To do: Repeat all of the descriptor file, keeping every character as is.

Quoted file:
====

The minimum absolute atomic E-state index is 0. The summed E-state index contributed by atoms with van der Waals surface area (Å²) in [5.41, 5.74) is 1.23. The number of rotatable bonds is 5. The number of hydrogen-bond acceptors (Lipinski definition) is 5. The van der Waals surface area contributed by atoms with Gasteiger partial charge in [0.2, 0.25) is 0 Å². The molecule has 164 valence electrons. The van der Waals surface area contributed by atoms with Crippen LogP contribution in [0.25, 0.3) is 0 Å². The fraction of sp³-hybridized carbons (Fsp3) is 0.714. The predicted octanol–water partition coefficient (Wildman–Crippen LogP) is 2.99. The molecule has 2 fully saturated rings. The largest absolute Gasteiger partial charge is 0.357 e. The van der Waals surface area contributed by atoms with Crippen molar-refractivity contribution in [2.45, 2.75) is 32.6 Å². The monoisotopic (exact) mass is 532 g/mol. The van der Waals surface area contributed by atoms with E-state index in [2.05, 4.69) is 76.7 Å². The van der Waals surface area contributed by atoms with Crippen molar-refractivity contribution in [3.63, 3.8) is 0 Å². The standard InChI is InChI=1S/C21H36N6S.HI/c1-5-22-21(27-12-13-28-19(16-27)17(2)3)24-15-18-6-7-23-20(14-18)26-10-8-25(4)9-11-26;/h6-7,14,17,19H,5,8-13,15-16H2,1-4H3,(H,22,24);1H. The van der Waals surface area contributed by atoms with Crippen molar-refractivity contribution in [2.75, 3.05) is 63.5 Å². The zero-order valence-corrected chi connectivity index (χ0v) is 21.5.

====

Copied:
The minimum absolute atomic E-state index is 0. The summed E-state index contributed by atoms with van der Waals surface area (Å²) in [5.41, 5.74) is 1.23. The number of rotatable bonds is 5. The number of hydrogen-bond acceptors (Lipinski definition) is 5. The van der Waals surface area contributed by atoms with Gasteiger partial charge in [0.2, 0.25) is 0 Å². The molecule has 164 valence electrons. The van der Waals surface area contributed by atoms with Crippen LogP contribution in [0.25, 0.3) is 0 Å². The fraction of sp³-hybridized carbons (Fsp3) is 0.714. The predicted octanol–water partition coefficient (Wildman–Crippen LogP) is 2.99. The molecule has 2 fully saturated rings. The largest absolute Gasteiger partial charge is 0.357 e. The van der Waals surface area contributed by atoms with Crippen molar-refractivity contribution in [2.45, 2.75) is 32.6 Å². The monoisotopic (exact) mass is 532 g/mol. The van der Waals surface area contributed by atoms with E-state index in [2.05, 4.69) is 76.7 Å². The van der Waals surface area contributed by atoms with Crippen molar-refractivity contribution in [3.63, 3.8) is 0 Å². The standard InChI is InChI=1S/C21H36N6S.HI/c1-5-22-21(27-12-13-28-19(16-27)17(2)3)24-15-18-6-7-23-20(14-18)26-10-8-25(4)9-11-26;/h6-7,14,17,19H,5,8-13,15-16H2,1-4H3,(H,22,24);1H. The van der Waals surface area contributed by atoms with Crippen molar-refractivity contribution in [2.75, 3.05) is 63.5 Å². The zero-order valence-corrected chi connectivity index (χ0v) is 21.5.